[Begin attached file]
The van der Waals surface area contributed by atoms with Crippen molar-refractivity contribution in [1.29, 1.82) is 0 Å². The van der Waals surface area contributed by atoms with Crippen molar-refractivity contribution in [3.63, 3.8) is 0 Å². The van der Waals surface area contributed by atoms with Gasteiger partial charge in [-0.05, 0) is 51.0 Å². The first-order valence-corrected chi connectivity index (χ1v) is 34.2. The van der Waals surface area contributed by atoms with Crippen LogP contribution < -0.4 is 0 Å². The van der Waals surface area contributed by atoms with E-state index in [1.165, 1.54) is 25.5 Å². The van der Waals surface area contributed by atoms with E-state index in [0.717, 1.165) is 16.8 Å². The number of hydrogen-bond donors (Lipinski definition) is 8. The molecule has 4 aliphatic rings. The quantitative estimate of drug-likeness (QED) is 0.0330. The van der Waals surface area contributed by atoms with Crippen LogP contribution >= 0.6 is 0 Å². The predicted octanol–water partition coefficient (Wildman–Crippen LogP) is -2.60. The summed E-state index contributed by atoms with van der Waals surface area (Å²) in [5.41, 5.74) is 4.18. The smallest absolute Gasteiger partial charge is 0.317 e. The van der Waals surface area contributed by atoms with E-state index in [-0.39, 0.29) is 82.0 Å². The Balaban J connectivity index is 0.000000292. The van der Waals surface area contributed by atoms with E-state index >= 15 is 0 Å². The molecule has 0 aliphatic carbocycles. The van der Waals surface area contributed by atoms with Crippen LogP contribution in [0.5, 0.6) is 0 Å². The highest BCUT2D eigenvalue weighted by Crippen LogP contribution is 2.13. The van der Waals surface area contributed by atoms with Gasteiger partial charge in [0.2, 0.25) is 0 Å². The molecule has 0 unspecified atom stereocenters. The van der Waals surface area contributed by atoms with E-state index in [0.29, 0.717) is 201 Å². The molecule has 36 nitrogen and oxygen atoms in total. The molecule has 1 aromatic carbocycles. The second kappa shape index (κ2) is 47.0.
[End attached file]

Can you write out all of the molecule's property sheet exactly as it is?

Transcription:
The van der Waals surface area contributed by atoms with Crippen molar-refractivity contribution in [1.29, 1.82) is 0 Å². The van der Waals surface area contributed by atoms with Crippen molar-refractivity contribution in [3.63, 3.8) is 0 Å². The van der Waals surface area contributed by atoms with Gasteiger partial charge in [-0.05, 0) is 51.0 Å². The first-order valence-corrected chi connectivity index (χ1v) is 34.2. The van der Waals surface area contributed by atoms with Crippen LogP contribution < -0.4 is 0 Å². The van der Waals surface area contributed by atoms with E-state index in [1.165, 1.54) is 25.5 Å². The van der Waals surface area contributed by atoms with E-state index in [0.717, 1.165) is 16.8 Å². The number of hydrogen-bond donors (Lipinski definition) is 8. The molecule has 4 aliphatic rings. The quantitative estimate of drug-likeness (QED) is 0.0330. The van der Waals surface area contributed by atoms with Crippen LogP contribution >= 0.6 is 0 Å². The predicted octanol–water partition coefficient (Wildman–Crippen LogP) is -2.60. The summed E-state index contributed by atoms with van der Waals surface area (Å²) in [5.41, 5.74) is 4.18. The smallest absolute Gasteiger partial charge is 0.317 e. The van der Waals surface area contributed by atoms with E-state index in [-0.39, 0.29) is 82.0 Å². The Balaban J connectivity index is 0.000000292. The van der Waals surface area contributed by atoms with E-state index >= 15 is 0 Å². The molecule has 0 aliphatic carbocycles. The van der Waals surface area contributed by atoms with Crippen LogP contribution in [0.5, 0.6) is 0 Å². The highest BCUT2D eigenvalue weighted by Crippen LogP contribution is 2.13. The van der Waals surface area contributed by atoms with Gasteiger partial charge in [0.2, 0.25) is 0 Å². The molecule has 0 unspecified atom stereocenters. The van der Waals surface area contributed by atoms with E-state index in [0.29, 0.717) is 201 Å². The molecule has 36 nitrogen and oxygen atoms in total. The molecule has 1 aromatic carbocycles. The second kappa shape index (κ2) is 47.0.